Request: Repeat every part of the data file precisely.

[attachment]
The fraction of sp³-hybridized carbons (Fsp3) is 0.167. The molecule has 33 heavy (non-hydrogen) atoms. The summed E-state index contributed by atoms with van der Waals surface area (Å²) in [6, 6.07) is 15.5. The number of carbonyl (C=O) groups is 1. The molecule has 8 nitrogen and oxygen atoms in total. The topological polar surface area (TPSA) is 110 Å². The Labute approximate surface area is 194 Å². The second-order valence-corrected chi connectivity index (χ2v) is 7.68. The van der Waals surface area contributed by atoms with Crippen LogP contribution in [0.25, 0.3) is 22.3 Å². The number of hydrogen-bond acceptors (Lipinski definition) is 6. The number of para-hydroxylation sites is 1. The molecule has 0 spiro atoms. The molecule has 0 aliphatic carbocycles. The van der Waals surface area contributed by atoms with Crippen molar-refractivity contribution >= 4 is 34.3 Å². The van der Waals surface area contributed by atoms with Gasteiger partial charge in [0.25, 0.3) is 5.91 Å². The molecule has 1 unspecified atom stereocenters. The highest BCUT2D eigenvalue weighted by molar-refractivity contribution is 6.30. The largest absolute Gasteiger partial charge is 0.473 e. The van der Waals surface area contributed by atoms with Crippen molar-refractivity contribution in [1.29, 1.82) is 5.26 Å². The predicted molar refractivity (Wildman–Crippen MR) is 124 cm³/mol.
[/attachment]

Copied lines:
The fraction of sp³-hybridized carbons (Fsp3) is 0.167. The molecule has 33 heavy (non-hydrogen) atoms. The summed E-state index contributed by atoms with van der Waals surface area (Å²) in [6, 6.07) is 15.5. The number of carbonyl (C=O) groups is 1. The molecule has 8 nitrogen and oxygen atoms in total. The topological polar surface area (TPSA) is 110 Å². The Labute approximate surface area is 194 Å². The second-order valence-corrected chi connectivity index (χ2v) is 7.68. The van der Waals surface area contributed by atoms with Crippen LogP contribution in [0.25, 0.3) is 22.3 Å². The number of hydrogen-bond acceptors (Lipinski definition) is 6. The number of para-hydroxylation sites is 1. The molecule has 0 spiro atoms. The molecule has 0 aliphatic carbocycles. The van der Waals surface area contributed by atoms with Crippen molar-refractivity contribution >= 4 is 34.3 Å². The van der Waals surface area contributed by atoms with Gasteiger partial charge in [0.25, 0.3) is 5.91 Å². The molecule has 1 unspecified atom stereocenters. The highest BCUT2D eigenvalue weighted by molar-refractivity contribution is 6.30. The largest absolute Gasteiger partial charge is 0.473 e. The van der Waals surface area contributed by atoms with Crippen molar-refractivity contribution in [1.29, 1.82) is 5.26 Å². The predicted molar refractivity (Wildman–Crippen MR) is 124 cm³/mol.